What Causes Male Infertility?
It’s a touchy subject: Infertility is defined as the inability to achieve a pregnancy after one year or more of frequent unprotected sexual intercourse. Not only is this problem more common than you might think, newer research shows that male issues are at least partially to blame for one-third and even up to one-half of cases in which U.S. couples are unable to get pregnant.
Some causes of male infertility can be treated, and others may only be temporary and disappear over time. "A full cycle of sperm production is about three months long," explains physician Tobias Kohler, MD, associate professor at Southern Illinois University School of Medicine in Springfield, Ill. "Many things can damage sperm within that time frame, such as excessive heat, but that won’t cause permanent damage."
Causes of Male Infertility
One cause of male infertility is thought to be related to a condition called varicocele, in which veins in the scrotum become dilated. Varicocele is very common, and many men with varicocele do not have fertility problems, so the relationship to infertility may be complex.
“About 40 percent of men with infertility will also have this condition,” says Kohler. Though not everyone who suffers from varicoceles will have problems with fertility, it’s a “progressive defect,” meaning fertility issues may arise over the years.
Testosterone production is essential for producing healthy sperm, so low testosterone is another factor in male infertility. Some portion of male infertility is related to a congenital hormone disorder, but hormones and sperm production can also be affected by illicit drug use.
Marijuana, narcotics and anabolic steroids can prevent different aspects of male fertility. Steroids in particular are harmful in that they trick the brain into thinking the testicles are producing too much testosterone, and subsequently, the testicles are essentially shut down. Without any hormone signals to continue with normal function, the testicles stop producing fresh sperm and shrink down to a fraction of their normal size.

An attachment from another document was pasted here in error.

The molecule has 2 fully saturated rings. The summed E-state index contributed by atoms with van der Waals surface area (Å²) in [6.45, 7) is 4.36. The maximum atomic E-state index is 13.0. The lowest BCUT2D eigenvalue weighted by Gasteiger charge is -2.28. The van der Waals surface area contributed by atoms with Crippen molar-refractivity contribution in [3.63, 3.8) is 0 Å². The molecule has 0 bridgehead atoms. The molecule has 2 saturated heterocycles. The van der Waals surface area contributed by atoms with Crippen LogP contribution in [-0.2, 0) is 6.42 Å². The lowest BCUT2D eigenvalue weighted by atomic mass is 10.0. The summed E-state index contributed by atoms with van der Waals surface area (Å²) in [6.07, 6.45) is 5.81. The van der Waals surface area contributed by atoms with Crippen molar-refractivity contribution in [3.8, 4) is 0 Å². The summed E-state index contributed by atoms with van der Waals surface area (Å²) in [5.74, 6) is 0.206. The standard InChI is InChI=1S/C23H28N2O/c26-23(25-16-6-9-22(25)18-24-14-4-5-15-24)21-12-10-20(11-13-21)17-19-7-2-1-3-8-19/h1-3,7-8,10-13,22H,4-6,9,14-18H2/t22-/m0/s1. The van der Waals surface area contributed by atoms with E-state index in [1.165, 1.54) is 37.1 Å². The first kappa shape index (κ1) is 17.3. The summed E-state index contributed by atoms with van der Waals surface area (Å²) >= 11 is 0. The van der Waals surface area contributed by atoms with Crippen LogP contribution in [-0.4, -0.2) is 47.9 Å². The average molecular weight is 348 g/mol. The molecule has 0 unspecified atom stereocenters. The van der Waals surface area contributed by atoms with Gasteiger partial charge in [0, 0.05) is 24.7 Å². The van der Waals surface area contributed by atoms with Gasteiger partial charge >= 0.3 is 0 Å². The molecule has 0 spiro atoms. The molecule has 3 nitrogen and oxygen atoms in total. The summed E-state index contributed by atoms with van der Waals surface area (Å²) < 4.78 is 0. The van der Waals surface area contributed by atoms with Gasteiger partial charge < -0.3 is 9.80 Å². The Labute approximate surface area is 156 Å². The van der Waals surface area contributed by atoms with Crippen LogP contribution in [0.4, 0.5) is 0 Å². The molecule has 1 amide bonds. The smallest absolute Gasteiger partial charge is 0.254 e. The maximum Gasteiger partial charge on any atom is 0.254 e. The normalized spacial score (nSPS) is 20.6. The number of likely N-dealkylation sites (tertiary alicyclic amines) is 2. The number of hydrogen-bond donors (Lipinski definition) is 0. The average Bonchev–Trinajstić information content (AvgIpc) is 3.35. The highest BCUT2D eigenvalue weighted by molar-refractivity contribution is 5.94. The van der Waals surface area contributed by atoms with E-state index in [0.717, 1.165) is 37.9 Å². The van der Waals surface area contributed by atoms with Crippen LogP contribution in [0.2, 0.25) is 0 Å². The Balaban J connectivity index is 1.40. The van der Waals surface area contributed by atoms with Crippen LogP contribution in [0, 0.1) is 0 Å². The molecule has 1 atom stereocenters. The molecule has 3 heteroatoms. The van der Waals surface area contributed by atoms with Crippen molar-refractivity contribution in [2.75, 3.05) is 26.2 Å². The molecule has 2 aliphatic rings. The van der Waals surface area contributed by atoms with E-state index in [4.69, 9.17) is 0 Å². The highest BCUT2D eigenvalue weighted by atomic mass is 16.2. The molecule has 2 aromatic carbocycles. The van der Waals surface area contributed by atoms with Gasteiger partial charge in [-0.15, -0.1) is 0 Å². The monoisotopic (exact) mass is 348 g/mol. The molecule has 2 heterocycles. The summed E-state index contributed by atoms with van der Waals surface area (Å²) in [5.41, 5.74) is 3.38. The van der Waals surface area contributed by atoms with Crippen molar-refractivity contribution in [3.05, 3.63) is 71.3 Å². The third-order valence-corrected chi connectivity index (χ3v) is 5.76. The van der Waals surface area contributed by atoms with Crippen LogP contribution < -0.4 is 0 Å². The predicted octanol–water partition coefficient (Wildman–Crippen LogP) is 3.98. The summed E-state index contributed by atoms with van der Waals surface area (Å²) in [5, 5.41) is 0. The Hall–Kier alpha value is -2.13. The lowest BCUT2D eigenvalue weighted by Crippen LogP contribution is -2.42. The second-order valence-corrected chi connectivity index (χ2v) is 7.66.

Other factors affecting male fertility include:
- Abnormally shaped sperm;
- Sperm that cannot swim or obstacles that interfere with release of sperm;
- Injuries; and
- Underlying health issues like diabetes.
What Increases Male Infertility?
If varicoceles are the issue, surgery can help. For other causes of sperm quality and quantity, reevaluate your lifestyle choices and consider applying healthier changes. For example, sticking to a diet that is rich in fruits and vegetables, along with taking daily multivitamins, is a good place to start.
Don’t smoke cigarettes or use marijuana, which has been shown to decrease sperm count. Neither caffeine nor alcohol has been proven to have a negative effect on sperm, but moderation is still a good idea, according to several studies presented at the International Federation of Fertility Societies and the American Society for Reproductive Medicine (ASRM) meeting.
Another healthy option is exercise. ASRM research confirms that higher levels of physical activity are directly associated with higher sperm concentrations.
If you and your partner have been trying to get pregnant for a year without success, or for at least six months if you (or your partner) is over age 35, it may be time for both of you to be evaluated for potential infertility issues.
For males, this involves a simple semen analysis after a period of about two to three days without an ejaculation. The sample will be screened for sperm count, the shape of the sperm cells and their motility, or how well they swim. (In men, hormonal assessment for infertility includes analysis of serum testosterone, luteinizing hormone and follicle-stimulating hormones.
Incidentally, a healthy sperm count ranges between 20 and 150 million per millimeter, say experts, and at least 60 percent of sperm should have normal shape and show normal forward movement.
Kohler T., MD, associate professor at Southern Illinois University School of Medicine. http://www.siumed.edu/. Interviewed January 2014.
American Society for Reproductive Medicine. “Impact of Caffeine, Alcohol and Exercise on Sperm Quality.” October 2013. https://www.asrm.org/Impact_of_Caffeine_Alcohol_and_Exercise_on_Sperm_Quality/. Accessed February 2014.
FamilyDoctor.org. “Male Infertility.” Updated March 2014. http://familydoctor.org/familydoctor/en/diseases-conditions/male-infertility.html. Accessed March 2014.
MedlinePlus. “Semen Analysis.” Updated April 2012. http://www.nlm.nih.gov/medlineplus/ency/article/003627.htm. Accessed January 2014.
Weidner W., Pilatz A., Altinkilic B., et al. "Andrology: Varicocele: an Update". Der Urologe. 2010; 49 (supplement 1); pages 163-165. http://www.ncbi.nlm.nih.gov/pubmed/20812044. Accessed February 2014.